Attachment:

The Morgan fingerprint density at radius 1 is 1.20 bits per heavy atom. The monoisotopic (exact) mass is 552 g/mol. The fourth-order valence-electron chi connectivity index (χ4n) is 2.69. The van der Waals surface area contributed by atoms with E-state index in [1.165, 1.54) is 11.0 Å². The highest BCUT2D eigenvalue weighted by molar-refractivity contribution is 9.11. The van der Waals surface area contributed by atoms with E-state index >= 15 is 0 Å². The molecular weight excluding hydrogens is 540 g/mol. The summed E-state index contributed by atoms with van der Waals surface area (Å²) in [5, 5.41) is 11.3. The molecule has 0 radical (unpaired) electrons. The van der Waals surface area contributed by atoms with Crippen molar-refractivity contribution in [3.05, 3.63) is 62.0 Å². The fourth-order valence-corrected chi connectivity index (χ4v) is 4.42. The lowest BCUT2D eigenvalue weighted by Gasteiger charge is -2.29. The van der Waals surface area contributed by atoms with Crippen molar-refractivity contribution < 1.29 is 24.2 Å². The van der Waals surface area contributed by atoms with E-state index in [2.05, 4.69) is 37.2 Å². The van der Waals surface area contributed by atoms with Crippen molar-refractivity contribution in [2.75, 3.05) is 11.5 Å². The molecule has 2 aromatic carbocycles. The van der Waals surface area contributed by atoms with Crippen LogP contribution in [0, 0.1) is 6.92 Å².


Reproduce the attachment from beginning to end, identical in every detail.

The Morgan fingerprint density at radius 1 is 1.20 bits per heavy atom. The monoisotopic (exact) mass is 552 g/mol. The fourth-order valence-electron chi connectivity index (χ4n) is 2.69. The van der Waals surface area contributed by atoms with E-state index in [1.165, 1.54) is 11.0 Å². The highest BCUT2D eigenvalue weighted by molar-refractivity contribution is 9.11. The van der Waals surface area contributed by atoms with E-state index >= 15 is 0 Å². The molecular weight excluding hydrogens is 540 g/mol. The summed E-state index contributed by atoms with van der Waals surface area (Å²) in [5, 5.41) is 11.3. The molecule has 0 radical (unpaired) electrons. The van der Waals surface area contributed by atoms with Crippen molar-refractivity contribution in [3.05, 3.63) is 62.0 Å². The fourth-order valence-corrected chi connectivity index (χ4v) is 4.42. The lowest BCUT2D eigenvalue weighted by Gasteiger charge is -2.29. The van der Waals surface area contributed by atoms with Crippen molar-refractivity contribution < 1.29 is 24.2 Å². The van der Waals surface area contributed by atoms with E-state index in [2.05, 4.69) is 37.2 Å². The van der Waals surface area contributed by atoms with Crippen molar-refractivity contribution in [2.75, 3.05) is 11.5 Å². The molecule has 2 aromatic carbocycles. The van der Waals surface area contributed by atoms with Crippen LogP contribution in [0, 0.1) is 6.92 Å².